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HACU Calls on Congress to Increase Funding for HSIs

HACU Calls on Congress to Increase Funding for HSIs
By Ben Hammer

The Hispanic Association of Colleges and Universities (HACU) is calling on Congress to increase funding for Hispanic-serving institutions (HSIs) in a bill that addresses Title V funding for the upcoming fiscal year 2004.

HACU is calling for increased spending in several areas of the Expanding Opportunities in Higher Education Act of 2003, as well as asking Congress not to create a new category for “for-profit” HSIs, which it says would dilute Title V funding by increasing the number of schools that can draw funding from the federal category. The bill increases Title V funding for undergraduate development at HSIs from $93 million to $94 million in FY 2004.

“This bill, as currently written, does not begin to address the dramatic underfunding of Hispanic higher education by Congress, despite the fact that the nation’s youngest and largest ethnic population will have such a dramatic impact on our nation’s economic success and security,” says HACU President Antonio Flores.

The organization is calling on the House Subcommittee on 21st Century Competitiveness to:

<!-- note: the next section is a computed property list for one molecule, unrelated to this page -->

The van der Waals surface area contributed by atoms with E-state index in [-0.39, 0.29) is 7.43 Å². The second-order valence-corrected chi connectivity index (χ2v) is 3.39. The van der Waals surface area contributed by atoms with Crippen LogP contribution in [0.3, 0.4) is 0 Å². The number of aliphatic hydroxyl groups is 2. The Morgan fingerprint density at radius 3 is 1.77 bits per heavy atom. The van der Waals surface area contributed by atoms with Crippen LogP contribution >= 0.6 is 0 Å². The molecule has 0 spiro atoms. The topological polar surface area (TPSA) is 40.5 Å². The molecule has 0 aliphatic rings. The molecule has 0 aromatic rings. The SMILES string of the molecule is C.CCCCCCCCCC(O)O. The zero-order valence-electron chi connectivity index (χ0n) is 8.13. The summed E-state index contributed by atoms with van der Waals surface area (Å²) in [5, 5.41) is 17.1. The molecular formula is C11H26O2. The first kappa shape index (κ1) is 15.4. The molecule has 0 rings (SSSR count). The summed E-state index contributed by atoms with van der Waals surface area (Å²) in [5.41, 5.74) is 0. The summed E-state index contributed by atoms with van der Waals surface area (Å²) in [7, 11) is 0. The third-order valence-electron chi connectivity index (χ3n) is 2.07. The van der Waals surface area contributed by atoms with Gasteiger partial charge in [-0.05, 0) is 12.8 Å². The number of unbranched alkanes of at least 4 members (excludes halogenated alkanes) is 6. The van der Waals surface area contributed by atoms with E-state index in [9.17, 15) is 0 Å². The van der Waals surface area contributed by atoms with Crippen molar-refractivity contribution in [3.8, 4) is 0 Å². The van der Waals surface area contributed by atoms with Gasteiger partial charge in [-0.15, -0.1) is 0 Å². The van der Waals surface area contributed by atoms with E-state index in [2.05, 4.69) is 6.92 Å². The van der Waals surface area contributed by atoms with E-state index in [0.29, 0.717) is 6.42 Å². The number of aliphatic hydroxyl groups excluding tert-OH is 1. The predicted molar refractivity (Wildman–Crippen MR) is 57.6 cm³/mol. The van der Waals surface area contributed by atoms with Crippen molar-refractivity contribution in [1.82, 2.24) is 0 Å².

• Authorize $50 million under Title II for eligible HSIs to expand teacher-education programs;

• Increase the amount of Title V funding for HSIs from $94 million to $465 million;

• Authorize $125 million for increased graduate education at HSIs;

• Authorize $50 million for technology improvements at HSIs;

• Authorize $30 million annually under Title VI for an Institute for Pan-Hispanic International Studies through HSI consortia and $20 million for a Hispanic International Scholars and Fellows program;

• Authorize $45 million to create a graduate fellowship program involving HSIs and non-HSIs in partnerships to increase Hispanic participation and success in areas of national priority.

“We must accord our largest ethnic population the opportunity to achieve the advanced skills and knowledge imperative to building a better future for our nation,” Flores says. “This bill does not address this critical challenge that has such enormous implications for our future.”

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